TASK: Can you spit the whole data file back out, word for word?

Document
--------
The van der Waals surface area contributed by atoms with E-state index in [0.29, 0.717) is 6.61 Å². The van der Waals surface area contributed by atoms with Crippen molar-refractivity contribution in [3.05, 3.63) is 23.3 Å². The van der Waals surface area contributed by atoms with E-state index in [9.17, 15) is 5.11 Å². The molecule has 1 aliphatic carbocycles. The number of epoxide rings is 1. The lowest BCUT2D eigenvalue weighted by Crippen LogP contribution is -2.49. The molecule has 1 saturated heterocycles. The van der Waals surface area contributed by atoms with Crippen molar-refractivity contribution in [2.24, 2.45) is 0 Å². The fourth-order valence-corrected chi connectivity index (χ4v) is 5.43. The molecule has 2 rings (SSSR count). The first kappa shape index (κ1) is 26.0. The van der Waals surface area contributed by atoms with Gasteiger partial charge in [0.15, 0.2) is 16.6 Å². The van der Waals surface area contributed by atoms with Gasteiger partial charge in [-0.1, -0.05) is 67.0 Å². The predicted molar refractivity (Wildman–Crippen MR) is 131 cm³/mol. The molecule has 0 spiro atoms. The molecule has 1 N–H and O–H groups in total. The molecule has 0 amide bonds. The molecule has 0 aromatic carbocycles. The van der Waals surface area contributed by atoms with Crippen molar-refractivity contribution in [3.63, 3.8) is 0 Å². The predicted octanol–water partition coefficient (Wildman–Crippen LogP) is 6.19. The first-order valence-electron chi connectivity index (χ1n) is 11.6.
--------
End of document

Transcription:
The van der Waals surface area contributed by atoms with E-state index in [0.29, 0.717) is 6.61 Å². The van der Waals surface area contributed by atoms with Crippen molar-refractivity contribution in [3.05, 3.63) is 23.3 Å². The van der Waals surface area contributed by atoms with E-state index in [9.17, 15) is 5.11 Å². The molecule has 1 aliphatic carbocycles. The number of epoxide rings is 1. The lowest BCUT2D eigenvalue weighted by Crippen LogP contribution is -2.49. The molecule has 1 saturated heterocycles. The van der Waals surface area contributed by atoms with Crippen molar-refractivity contribution in [2.24, 2.45) is 0 Å². The fourth-order valence-corrected chi connectivity index (χ4v) is 5.43. The molecule has 2 rings (SSSR count). The first kappa shape index (κ1) is 26.0. The van der Waals surface area contributed by atoms with Gasteiger partial charge in [0.15, 0.2) is 16.6 Å². The van der Waals surface area contributed by atoms with Gasteiger partial charge in [-0.1, -0.05) is 67.0 Å². The predicted molar refractivity (Wildman–Crippen MR) is 131 cm³/mol. The molecule has 0 spiro atoms. The molecule has 1 N–H and O–H groups in total. The molecule has 0 amide bonds. The molecule has 0 aromatic carbocycles. The van der Waals surface area contributed by atoms with Crippen molar-refractivity contribution in [3.63, 3.8) is 0 Å². The predicted octanol–water partition coefficient (Wildman–Crippen LogP) is 6.19. The first-order valence-electron chi connectivity index (χ1n) is 11.6.